Travelling is one of the most exciting pastimes of all. To follow the travel pages of magazines, the chief hurdles seem to centre around how to identify good hotels, find things to do after dark and learn the whereabouts of small and authentic restaurants.
But to derive the true benefit of travel, we need to go deeper. We need to make sure that the outer journey aligns with, and reinforces, the inner one. Before going anywhere near an airport, we should fix clearly in our minds where we are on this inner journey and then think very carefully about how we could match the inner destination with a place in the world that would assist us in appropriating it more successfully.
Every location in the outer world contains echoes of qualities that could support some inner journey. Unfortunately, we generally don't quite know where we need to go on our inner journey towards psychological evolution – and rush out to destinations that have been foisted upon us by the travel industry or some accident of logistics. We say that we'd love to see a desert – but we're often not clear why desert scenes "move" us. Yet to be moved by an image of a destination is, in essence, to recognise a congruence between a place in the world and a destination on our inner map. There is something in the scene we see outside that our inner eye knows we need inside.
Getting ready for a journey should involve working out what the next stages on our inner journey should be – and then taking these needs to a travel agent in order to find places in the world that could support them.
Currently, travel agents see themselves as responsible merely for making it easier to go where you already know you want to go. But their calling is at heart much more substantial. The travel agent's true purpose is as yet unexplored: it should be to interrogate where you are on your inner journey and then try to match these needs with places around the globe that can support the evolution you are being unconsciously pulled towards: travel as therapy.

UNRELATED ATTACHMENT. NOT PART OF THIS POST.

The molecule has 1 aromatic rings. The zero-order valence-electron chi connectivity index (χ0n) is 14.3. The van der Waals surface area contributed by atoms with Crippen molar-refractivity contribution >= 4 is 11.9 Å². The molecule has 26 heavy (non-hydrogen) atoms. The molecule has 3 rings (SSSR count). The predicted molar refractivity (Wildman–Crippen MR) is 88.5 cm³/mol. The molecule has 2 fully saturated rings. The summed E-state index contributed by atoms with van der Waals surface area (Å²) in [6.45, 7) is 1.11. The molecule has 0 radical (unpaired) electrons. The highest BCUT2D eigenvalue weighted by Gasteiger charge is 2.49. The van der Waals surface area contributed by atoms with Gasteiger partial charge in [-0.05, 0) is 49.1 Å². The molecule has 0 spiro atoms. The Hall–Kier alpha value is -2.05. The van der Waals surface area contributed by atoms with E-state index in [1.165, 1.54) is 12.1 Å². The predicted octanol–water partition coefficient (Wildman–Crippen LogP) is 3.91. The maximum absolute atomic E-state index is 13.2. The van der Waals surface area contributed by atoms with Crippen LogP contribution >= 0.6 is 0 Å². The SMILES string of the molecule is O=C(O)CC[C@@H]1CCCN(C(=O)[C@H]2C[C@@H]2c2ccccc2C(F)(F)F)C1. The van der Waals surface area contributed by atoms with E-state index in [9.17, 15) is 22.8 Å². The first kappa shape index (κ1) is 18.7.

In the therapeutic travel agencies of the future, someone oppressed by a strong super ego and preoccupied by cleanliness and routine, might be advised to visit French Guiana and participate in the communal dance of the Dionysian, sexually charged carnival king Vaval; whereas a squabbling couple, both of them younger siblings, could be awed into mutual respect through a well-curated encounter with the glacial landscape of the Norwegian island of Ringvassoya. The list of possible destinations would be as varied as our complaints.
The travel industry should not be allowed to escape the underlying seriousness of the area of life it has been assigned to oversee. We need to re-learn how to use travel as a way of maturing and developing in the long-term, rather than merely being momentarily entertained and tanned.
Alain de Botton is a writer and founder of The School of Life. A version of this column first appeared on The School of Life's website, The Philosopher's Mail (philosophersmail.com).Reuse content